The scale and pace at which humans are altering the climate system has almost no precedent. Human influence has warmed the climate at a rate that is unprecedented in at least the last two thousand years.
Climate change and its impacts are accelerating, and more impacts are on the way. Lack of action, despite decades of warnings, means we are now seeing these alarming changes unfold at a faster and faster rate. In other words, our climate is not merely changing, the rate of change is now accelerating.
Every fraction of a degree matters. Every additional increment of warming means more extreme weather, including increases in the intensity and frequency of heatwaves, damaging rainfall, and droughts.
Responding to climate change means doing everything possible to reduce emissions, while also adapting to the impacts that can no longer be avoided. Past inaction means that more impacts from climate change are on the way but the right choices made today will be measured in lives, livelihoods, species and ecosystems saved.
The findings of this latest report are unmistakable: only stronger action this decade can prevent climate catastrophe.
Australia has not implemented an effective climate policy.
The Australian government has initiated a gas-led recovery rather than a green recovery, and has continued to signal its support for the coal industry.
The government has shown no intention of updating its Paris Agreement target nor adopting a net-zero emissions target, with the Prime Minister specifically ruling this out.
Renewable energy investments have dropped to 2017 levels due to the uncertainty in government policy direction.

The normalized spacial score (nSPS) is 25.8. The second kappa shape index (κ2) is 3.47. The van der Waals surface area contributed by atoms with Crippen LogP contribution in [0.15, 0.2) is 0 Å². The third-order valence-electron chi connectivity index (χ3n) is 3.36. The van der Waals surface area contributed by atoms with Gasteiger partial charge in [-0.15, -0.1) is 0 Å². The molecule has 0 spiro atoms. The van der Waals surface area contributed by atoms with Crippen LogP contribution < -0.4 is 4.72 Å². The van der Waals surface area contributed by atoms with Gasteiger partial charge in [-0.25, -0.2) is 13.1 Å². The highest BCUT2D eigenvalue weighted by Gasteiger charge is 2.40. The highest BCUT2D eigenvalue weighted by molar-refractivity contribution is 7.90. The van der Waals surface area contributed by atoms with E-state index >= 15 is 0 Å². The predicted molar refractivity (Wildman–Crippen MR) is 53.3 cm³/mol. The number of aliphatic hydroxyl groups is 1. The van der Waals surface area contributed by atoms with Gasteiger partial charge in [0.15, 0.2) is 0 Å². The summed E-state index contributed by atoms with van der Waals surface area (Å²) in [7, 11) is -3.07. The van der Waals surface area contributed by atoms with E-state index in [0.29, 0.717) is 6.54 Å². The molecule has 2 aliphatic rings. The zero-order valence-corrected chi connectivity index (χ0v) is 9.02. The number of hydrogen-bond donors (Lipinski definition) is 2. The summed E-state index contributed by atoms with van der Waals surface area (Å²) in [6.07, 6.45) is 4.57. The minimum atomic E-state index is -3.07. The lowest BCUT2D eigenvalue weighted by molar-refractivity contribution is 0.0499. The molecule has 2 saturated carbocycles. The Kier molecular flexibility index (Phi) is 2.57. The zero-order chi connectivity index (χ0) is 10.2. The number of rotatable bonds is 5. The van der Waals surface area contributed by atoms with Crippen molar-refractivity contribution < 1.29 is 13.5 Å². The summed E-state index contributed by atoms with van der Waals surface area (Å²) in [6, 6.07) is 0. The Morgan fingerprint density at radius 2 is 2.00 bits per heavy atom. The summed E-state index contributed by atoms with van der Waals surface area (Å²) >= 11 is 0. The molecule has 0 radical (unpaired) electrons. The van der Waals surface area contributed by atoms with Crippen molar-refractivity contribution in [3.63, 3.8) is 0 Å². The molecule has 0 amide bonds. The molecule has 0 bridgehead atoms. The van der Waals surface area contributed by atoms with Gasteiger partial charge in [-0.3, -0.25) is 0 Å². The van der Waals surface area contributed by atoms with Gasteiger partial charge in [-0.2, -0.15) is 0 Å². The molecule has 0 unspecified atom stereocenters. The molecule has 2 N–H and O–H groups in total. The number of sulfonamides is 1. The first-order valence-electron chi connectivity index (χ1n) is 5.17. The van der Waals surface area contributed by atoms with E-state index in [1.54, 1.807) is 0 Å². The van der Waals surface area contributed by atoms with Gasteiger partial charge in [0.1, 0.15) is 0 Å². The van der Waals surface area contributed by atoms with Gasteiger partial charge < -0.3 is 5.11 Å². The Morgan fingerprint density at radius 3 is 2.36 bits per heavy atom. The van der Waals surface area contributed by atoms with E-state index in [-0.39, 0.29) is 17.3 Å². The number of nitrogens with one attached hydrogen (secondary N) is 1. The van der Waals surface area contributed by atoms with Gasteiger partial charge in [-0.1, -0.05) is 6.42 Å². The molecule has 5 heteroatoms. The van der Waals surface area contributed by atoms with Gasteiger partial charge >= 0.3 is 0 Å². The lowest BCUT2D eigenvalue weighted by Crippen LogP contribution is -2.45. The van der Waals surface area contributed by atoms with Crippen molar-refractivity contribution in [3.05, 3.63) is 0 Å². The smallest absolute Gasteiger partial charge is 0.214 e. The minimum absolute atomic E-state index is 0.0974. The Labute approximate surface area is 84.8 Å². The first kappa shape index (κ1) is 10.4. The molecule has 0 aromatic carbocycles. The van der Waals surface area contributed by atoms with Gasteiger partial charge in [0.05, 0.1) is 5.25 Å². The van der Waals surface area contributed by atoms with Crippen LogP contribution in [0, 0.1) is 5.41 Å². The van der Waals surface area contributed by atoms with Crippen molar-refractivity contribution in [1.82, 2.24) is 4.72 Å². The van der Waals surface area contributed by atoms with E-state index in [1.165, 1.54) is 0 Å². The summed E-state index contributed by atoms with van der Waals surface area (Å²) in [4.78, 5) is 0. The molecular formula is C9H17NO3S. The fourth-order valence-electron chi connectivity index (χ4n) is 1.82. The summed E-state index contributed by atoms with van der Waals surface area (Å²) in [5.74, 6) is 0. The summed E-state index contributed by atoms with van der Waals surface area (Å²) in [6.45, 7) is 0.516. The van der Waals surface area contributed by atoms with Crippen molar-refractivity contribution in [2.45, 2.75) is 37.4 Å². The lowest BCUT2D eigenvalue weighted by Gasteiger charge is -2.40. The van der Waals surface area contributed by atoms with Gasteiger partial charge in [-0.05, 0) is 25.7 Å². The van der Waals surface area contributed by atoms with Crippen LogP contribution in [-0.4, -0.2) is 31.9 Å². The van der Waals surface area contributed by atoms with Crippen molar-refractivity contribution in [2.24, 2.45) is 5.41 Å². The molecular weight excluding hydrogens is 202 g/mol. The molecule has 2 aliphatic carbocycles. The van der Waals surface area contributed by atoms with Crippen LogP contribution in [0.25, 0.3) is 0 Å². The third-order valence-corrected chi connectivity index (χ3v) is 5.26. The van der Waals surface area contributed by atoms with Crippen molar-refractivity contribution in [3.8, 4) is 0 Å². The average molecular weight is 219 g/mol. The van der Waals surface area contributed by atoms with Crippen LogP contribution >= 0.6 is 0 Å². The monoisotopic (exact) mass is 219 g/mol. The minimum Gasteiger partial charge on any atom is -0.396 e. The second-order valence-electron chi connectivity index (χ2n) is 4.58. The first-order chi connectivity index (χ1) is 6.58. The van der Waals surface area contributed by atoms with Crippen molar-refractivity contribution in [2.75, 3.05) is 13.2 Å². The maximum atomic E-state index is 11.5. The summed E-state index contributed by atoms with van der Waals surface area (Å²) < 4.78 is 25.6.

There is a lack of climate action, despite rising climate impacts such as the catastrophic bushfires that enveloped several states in late 2019 and early 2020.
For the last six months the Climate Change Bill has been working its way through the Federal Parliament. The Bill was introduced by independent MP, Zali Steggall. The Bill is currently with the Environment and Energy Committee that is expected to report in June on the public consultation process that took place between January and March.
For the Bill to be debated in parliament, either:
a) the government must agree that a debate should take place, or
b) a majority of MPs in the House of Representatives must support what is called a “suspension of standing orders” to pause planned business and debate the Bill. For this to happen, at least two coalition MPs will need to vote in favour of a debate.
One Million Women know how to put on a show, even in a pandemic! This year’s LoveEarth Festival on 5 December was enjoyed by hundreds of women and men around the world – all on Zoom.
Hosted by Natalie Isaacs, the founder of 1MW and lively co-host Bernie Hobbs, the award-winning science writer and broadcaster with the ABC – this event had it all: connection with country, mind, heart and soul.
Highlights for me:
Auntie Bea Ballangarry’s welcome to country that prompted spontaneous acknowledgement of country around the world via the chat line
Alice Skye a young first nations singer-songwriter who nailed singing live on Zoom
Christiana Figueres, who led the historic Paris Agreement, and made me ferociously optimistic – I enjoyed the line ‘men created climate change, women are going to solve it‘, (even though I knew it wasn’t entirely accurate!)